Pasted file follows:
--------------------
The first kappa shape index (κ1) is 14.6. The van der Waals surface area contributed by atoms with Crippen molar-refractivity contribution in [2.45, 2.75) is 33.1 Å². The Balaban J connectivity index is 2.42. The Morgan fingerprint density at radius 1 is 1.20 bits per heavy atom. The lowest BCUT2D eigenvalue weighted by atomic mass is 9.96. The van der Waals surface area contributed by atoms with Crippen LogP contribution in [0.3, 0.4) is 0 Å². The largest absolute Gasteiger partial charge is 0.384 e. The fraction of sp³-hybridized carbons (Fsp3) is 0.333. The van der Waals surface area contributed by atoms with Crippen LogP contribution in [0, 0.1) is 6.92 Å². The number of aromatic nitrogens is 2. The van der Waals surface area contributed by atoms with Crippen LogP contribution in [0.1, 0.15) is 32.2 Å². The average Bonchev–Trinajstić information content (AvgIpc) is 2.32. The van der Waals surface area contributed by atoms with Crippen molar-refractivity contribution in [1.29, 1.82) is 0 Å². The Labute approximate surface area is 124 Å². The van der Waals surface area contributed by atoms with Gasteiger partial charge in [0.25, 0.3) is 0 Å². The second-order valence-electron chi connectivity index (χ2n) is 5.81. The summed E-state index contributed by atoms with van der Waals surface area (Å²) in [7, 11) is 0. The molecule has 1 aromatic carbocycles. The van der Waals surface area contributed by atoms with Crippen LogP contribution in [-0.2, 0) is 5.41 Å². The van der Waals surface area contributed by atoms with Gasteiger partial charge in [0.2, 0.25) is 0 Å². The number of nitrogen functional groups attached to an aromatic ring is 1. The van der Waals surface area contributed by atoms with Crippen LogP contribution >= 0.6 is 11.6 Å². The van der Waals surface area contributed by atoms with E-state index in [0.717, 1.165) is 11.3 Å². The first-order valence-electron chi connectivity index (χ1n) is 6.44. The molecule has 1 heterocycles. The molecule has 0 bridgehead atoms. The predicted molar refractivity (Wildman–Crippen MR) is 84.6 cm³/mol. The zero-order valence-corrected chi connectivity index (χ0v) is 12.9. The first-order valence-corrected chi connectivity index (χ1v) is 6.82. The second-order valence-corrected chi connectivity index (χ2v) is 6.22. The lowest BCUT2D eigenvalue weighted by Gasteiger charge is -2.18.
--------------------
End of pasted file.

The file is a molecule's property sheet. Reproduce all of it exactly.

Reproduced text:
The first kappa shape index (κ1) is 14.6. The van der Waals surface area contributed by atoms with Crippen molar-refractivity contribution in [2.45, 2.75) is 33.1 Å². The Balaban J connectivity index is 2.42. The Morgan fingerprint density at radius 1 is 1.20 bits per heavy atom. The lowest BCUT2D eigenvalue weighted by atomic mass is 9.96. The van der Waals surface area contributed by atoms with Crippen LogP contribution in [0.3, 0.4) is 0 Å². The largest absolute Gasteiger partial charge is 0.384 e. The fraction of sp³-hybridized carbons (Fsp3) is 0.333. The van der Waals surface area contributed by atoms with Crippen LogP contribution in [0, 0.1) is 6.92 Å². The number of aromatic nitrogens is 2. The van der Waals surface area contributed by atoms with Crippen LogP contribution in [0.1, 0.15) is 32.2 Å². The average Bonchev–Trinajstić information content (AvgIpc) is 2.32. The van der Waals surface area contributed by atoms with Crippen molar-refractivity contribution in [1.29, 1.82) is 0 Å². The Labute approximate surface area is 124 Å². The van der Waals surface area contributed by atoms with Gasteiger partial charge in [0.25, 0.3) is 0 Å². The second-order valence-electron chi connectivity index (χ2n) is 5.81. The summed E-state index contributed by atoms with van der Waals surface area (Å²) in [7, 11) is 0. The molecule has 1 aromatic carbocycles. The van der Waals surface area contributed by atoms with Crippen LogP contribution in [-0.2, 0) is 5.41 Å². The van der Waals surface area contributed by atoms with Gasteiger partial charge in [0.2, 0.25) is 0 Å². The number of nitrogen functional groups attached to an aromatic ring is 1. The van der Waals surface area contributed by atoms with Crippen LogP contribution >= 0.6 is 11.6 Å². The van der Waals surface area contributed by atoms with E-state index in [0.717, 1.165) is 11.3 Å². The first-order valence-electron chi connectivity index (χ1n) is 6.44. The molecule has 1 heterocycles. The molecule has 0 bridgehead atoms. The predicted molar refractivity (Wildman–Crippen MR) is 84.6 cm³/mol. The zero-order valence-corrected chi connectivity index (χ0v) is 12.9. The first-order valence-corrected chi connectivity index (χ1v) is 6.82. The second-order valence-corrected chi connectivity index (χ2v) is 6.22. The lowest BCUT2D eigenvalue weighted by Gasteiger charge is -2.18.